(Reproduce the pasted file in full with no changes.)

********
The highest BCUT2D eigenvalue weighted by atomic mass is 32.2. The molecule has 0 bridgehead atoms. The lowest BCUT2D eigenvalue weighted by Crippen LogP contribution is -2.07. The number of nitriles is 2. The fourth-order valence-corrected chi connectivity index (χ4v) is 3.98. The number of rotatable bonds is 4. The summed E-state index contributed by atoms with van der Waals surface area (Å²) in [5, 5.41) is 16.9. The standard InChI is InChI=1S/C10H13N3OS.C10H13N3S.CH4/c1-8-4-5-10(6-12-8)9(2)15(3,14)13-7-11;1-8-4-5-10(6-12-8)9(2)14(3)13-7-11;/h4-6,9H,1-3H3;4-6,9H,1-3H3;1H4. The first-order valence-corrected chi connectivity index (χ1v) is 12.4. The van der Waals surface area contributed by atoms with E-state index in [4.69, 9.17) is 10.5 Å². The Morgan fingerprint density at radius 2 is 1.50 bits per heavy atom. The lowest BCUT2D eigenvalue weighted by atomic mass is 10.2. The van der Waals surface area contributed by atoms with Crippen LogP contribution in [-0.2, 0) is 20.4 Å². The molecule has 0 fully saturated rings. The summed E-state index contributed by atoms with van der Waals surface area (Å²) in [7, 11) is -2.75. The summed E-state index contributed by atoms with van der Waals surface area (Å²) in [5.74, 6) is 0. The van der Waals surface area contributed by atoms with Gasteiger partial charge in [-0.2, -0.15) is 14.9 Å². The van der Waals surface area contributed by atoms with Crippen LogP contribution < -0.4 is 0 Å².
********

The highest BCUT2D eigenvalue weighted by atomic mass is 32.2. The molecule has 0 bridgehead atoms. The lowest BCUT2D eigenvalue weighted by Crippen LogP contribution is -2.07. The number of nitriles is 2. The fourth-order valence-corrected chi connectivity index (χ4v) is 3.98. The number of rotatable bonds is 4. The summed E-state index contributed by atoms with van der Waals surface area (Å²) in [5, 5.41) is 16.9. The standard InChI is InChI=1S/C10H13N3OS.C10H13N3S.CH4/c1-8-4-5-10(6-12-8)9(2)15(3,14)13-7-11;1-8-4-5-10(6-12-8)9(2)14(3)13-7-11;/h4-6,9H,1-3H3;4-6,9H,1-3H3;1H4. The first-order valence-corrected chi connectivity index (χ1v) is 12.4. The van der Waals surface area contributed by atoms with E-state index in [4.69, 9.17) is 10.5 Å². The Morgan fingerprint density at radius 2 is 1.50 bits per heavy atom. The lowest BCUT2D eigenvalue weighted by atomic mass is 10.2. The van der Waals surface area contributed by atoms with Crippen LogP contribution in [-0.2, 0) is 20.4 Å². The molecule has 0 fully saturated rings. The summed E-state index contributed by atoms with van der Waals surface area (Å²) in [7, 11) is -2.75. The summed E-state index contributed by atoms with van der Waals surface area (Å²) in [5.74, 6) is 0. The van der Waals surface area contributed by atoms with Gasteiger partial charge in [-0.2, -0.15) is 14.9 Å². The van der Waals surface area contributed by atoms with Crippen LogP contribution < -0.4 is 0 Å².